Hey folks! This newsletter is about all things disability and allyship, to give you a fresh perspective and advice that you can implement immediately to make your world more inclusive of disabled people. As a disabled woman myself, I am on my own allyship journey and I am excited to have you come along with me.
Also, if you can and feel inclined to, you can support me here - Buy Me a Coffee.
*Shoutout to Gem who bought me a coffee last week (or was it a matcha green tea ;))
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***Also, I am trying out a slightly different format from now on, let me know what you think!
Action of the Week: Reverse Mentoring.
[Image: a Black man and Black woman are looking at a computer screen and the woman is pointing out something to the man. They are seated in an office and behind them are two more people working on computers.]
In the work place there can be an expectation that mentoring is a top down affair- that a junior member of the team will be mentored into leadership and progression by a manager or COO or CEO or ambassador, etc. This expectation stems from the idea that those higher up in a company or organisation possess all the knowledge about the area of work that the company or organisation is in. But this isn’t really the case in regards to a multitude of beneficial aspects of business and life in general… think of all those juniors that are better at social media and social media marketing than anyone else in the business, or juniors, fresh out of college, who are up-to-date on the latest business models, skills, and knowledge. Basically, we all have a lot we can learn from each other, and this includes the DEI space and in particular, from my perspective, disability.
So my suggested action for this week, as we roll into 2022, is to start the year as we mean to go on, increasing our knowledge of disability and allyship of disabled people. One way you can do this effectively in your work is to start a reverse mentoring programme where you can engage with and learn deeply from disabled people who are in your life already.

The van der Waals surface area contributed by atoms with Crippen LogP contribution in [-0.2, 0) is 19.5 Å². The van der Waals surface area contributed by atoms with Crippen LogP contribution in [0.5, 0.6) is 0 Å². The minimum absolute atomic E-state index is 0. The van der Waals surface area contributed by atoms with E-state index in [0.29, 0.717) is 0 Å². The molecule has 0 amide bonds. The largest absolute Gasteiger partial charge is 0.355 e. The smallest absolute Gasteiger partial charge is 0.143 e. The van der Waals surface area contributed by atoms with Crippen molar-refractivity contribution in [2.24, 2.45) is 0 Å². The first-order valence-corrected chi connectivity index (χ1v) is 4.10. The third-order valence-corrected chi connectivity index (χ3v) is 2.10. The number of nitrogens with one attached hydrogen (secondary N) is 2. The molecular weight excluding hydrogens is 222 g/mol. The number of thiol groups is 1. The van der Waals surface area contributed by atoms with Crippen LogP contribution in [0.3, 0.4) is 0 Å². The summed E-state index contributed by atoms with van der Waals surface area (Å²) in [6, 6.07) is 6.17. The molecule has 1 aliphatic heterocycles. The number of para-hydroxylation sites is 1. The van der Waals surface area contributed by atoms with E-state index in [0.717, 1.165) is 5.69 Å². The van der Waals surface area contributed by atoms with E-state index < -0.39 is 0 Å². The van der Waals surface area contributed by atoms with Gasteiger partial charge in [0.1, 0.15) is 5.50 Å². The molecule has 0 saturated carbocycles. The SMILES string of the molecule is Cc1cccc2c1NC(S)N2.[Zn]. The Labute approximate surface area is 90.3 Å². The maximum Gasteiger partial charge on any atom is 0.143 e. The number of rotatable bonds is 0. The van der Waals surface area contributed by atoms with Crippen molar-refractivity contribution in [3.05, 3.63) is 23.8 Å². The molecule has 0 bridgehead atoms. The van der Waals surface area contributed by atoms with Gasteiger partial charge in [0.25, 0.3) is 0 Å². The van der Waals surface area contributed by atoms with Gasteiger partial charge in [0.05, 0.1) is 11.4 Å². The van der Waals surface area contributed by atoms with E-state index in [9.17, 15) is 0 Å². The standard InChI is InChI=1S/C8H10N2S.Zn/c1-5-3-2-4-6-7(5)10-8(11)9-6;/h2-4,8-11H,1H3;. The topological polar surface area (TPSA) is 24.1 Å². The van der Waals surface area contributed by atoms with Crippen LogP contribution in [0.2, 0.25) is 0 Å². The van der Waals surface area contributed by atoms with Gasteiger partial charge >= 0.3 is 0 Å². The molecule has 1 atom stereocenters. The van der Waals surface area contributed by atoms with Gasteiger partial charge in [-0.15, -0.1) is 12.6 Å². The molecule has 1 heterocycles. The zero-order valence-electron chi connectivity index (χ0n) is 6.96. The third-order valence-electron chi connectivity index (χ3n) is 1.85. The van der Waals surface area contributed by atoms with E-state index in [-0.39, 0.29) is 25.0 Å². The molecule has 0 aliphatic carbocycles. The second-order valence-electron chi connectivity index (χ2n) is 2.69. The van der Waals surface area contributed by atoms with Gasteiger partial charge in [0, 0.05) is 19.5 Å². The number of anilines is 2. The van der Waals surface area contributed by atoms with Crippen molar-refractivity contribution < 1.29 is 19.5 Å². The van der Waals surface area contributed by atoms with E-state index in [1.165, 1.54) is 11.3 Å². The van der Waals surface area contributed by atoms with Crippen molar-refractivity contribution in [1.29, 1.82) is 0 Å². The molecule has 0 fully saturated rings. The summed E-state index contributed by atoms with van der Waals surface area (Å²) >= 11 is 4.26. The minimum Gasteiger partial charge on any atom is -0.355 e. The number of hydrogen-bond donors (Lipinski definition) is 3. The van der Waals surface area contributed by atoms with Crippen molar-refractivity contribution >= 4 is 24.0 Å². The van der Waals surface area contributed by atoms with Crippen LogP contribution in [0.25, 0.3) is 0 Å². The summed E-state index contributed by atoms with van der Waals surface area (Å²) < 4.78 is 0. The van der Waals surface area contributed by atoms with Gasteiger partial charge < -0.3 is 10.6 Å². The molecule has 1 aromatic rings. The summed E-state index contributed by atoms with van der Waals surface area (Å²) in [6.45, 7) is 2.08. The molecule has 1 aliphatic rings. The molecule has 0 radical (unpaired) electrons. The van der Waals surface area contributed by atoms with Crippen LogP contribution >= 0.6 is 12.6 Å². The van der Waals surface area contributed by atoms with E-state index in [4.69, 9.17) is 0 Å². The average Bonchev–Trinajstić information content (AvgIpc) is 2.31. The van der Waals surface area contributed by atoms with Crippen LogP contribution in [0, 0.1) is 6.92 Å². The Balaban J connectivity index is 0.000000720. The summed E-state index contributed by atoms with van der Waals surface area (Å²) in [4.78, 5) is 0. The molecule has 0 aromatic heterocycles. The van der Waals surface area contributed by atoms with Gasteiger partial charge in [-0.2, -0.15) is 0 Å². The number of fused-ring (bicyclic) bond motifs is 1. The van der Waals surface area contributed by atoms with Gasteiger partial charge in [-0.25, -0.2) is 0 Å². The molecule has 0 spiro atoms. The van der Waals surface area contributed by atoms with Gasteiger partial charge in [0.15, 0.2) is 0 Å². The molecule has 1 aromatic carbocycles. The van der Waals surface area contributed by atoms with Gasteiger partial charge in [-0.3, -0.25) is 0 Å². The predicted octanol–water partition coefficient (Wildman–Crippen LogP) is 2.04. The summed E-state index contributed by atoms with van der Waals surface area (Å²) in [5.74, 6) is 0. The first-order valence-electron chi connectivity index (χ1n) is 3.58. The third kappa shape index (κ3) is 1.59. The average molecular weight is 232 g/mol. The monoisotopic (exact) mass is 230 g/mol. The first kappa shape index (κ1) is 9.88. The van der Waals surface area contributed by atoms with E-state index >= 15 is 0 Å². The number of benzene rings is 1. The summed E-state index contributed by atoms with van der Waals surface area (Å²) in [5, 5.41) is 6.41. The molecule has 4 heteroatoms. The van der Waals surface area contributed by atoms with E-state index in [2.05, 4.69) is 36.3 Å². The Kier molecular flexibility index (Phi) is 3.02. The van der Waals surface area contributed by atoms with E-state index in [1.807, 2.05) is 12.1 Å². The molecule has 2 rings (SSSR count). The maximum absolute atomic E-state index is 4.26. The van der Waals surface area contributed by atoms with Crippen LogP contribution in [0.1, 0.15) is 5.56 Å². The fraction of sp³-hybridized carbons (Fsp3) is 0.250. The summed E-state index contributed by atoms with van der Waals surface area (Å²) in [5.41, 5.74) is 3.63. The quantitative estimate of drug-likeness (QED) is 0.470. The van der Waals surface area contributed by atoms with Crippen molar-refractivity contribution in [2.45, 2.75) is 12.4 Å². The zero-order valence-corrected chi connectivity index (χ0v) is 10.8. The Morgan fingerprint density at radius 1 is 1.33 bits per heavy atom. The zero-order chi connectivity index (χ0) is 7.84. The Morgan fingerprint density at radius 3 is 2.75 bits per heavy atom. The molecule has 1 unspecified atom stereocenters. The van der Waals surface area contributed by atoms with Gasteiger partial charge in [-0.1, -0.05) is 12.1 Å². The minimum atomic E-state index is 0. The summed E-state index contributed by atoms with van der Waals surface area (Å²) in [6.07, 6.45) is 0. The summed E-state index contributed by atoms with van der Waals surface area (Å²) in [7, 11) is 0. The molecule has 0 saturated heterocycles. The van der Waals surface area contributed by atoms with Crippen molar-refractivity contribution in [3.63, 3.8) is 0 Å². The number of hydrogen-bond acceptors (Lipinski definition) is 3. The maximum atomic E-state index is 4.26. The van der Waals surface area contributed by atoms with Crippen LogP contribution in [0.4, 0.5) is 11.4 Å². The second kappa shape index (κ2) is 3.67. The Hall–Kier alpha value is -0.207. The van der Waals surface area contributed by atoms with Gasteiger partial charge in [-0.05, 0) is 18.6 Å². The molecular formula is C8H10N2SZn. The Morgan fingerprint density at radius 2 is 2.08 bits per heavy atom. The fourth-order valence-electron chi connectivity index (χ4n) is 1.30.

What is reverse mentoring exactly?
Reverse mentoring is developing a ‘professional friendship’ with a junior member of the team (and/or in this case a disabled member of the team) from which you can exchange skills, knowledge and ideas.
This mentoring relationship can be based specifically on how disabled people feel within the company/organisation, or can be a more general learning experience about disability and ableism with a wider life perspective.
How can you set up a reverse mentoring scheme?
Identify employees who would be interested in taking part and ensure that there is chemistry between the partnerships, if a partnership isn’t going to work out it is best to know early so that you can reassign partners.
Have the partnerships set goals for their mentoring, what is it exactly that they want to get out of the partnership, does the non-disabled employee want to understand more about accessibility within the workplace, or does the disabled employee want people to understand how the company culture could be more inclusive of disabled people?
Establish rules around language, access, and energy. Disabled employees taking part should create boundaries around what they are willing to discuss, when and how.
Be open minded. There may be some tough discussions to be had that could be uncomfortable - get comfortable with being uncomfortable!
Some issues to be aware of when starting a reverse mentoring scheme - are your senior employees open minded enough to want to learn from junior and/or disabled employees? Do your disabled staff feel confident enough and emotionally prepared enough to become a teacher to older and/or more experienced employees? Is a reverse mentoring programme seen as tokenistic, or is it actually having an effect on the organisational culture? (make sure that you ask for feedback and collect data to see how the scheme is working and what impact it is having).